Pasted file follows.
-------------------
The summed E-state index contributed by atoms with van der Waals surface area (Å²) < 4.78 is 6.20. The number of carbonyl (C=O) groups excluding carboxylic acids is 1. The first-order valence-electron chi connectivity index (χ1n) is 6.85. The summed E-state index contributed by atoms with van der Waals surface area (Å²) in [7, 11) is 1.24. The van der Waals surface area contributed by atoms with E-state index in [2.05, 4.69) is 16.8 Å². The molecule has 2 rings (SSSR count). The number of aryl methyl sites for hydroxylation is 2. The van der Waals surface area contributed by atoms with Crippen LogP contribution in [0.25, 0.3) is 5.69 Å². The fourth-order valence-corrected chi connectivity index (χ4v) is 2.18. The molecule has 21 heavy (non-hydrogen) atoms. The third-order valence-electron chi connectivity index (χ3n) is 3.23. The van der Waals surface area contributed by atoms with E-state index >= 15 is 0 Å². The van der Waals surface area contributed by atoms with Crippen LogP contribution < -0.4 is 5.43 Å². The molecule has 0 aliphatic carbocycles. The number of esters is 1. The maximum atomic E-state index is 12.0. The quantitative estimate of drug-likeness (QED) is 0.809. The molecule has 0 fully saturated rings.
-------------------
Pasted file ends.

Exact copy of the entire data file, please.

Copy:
The summed E-state index contributed by atoms with van der Waals surface area (Å²) < 4.78 is 6.20. The number of carbonyl (C=O) groups excluding carboxylic acids is 1. The first-order valence-electron chi connectivity index (χ1n) is 6.85. The summed E-state index contributed by atoms with van der Waals surface area (Å²) in [7, 11) is 1.24. The van der Waals surface area contributed by atoms with E-state index in [2.05, 4.69) is 16.8 Å². The molecule has 2 rings (SSSR count). The number of aryl methyl sites for hydroxylation is 2. The van der Waals surface area contributed by atoms with Crippen LogP contribution in [0.25, 0.3) is 5.69 Å². The fourth-order valence-corrected chi connectivity index (χ4v) is 2.18. The molecule has 21 heavy (non-hydrogen) atoms. The third-order valence-electron chi connectivity index (χ3n) is 3.23. The van der Waals surface area contributed by atoms with E-state index >= 15 is 0 Å². The van der Waals surface area contributed by atoms with Crippen LogP contribution < -0.4 is 5.43 Å². The molecule has 0 aliphatic carbocycles. The number of esters is 1. The maximum atomic E-state index is 12.0. The quantitative estimate of drug-likeness (QED) is 0.809. The molecule has 0 fully saturated rings.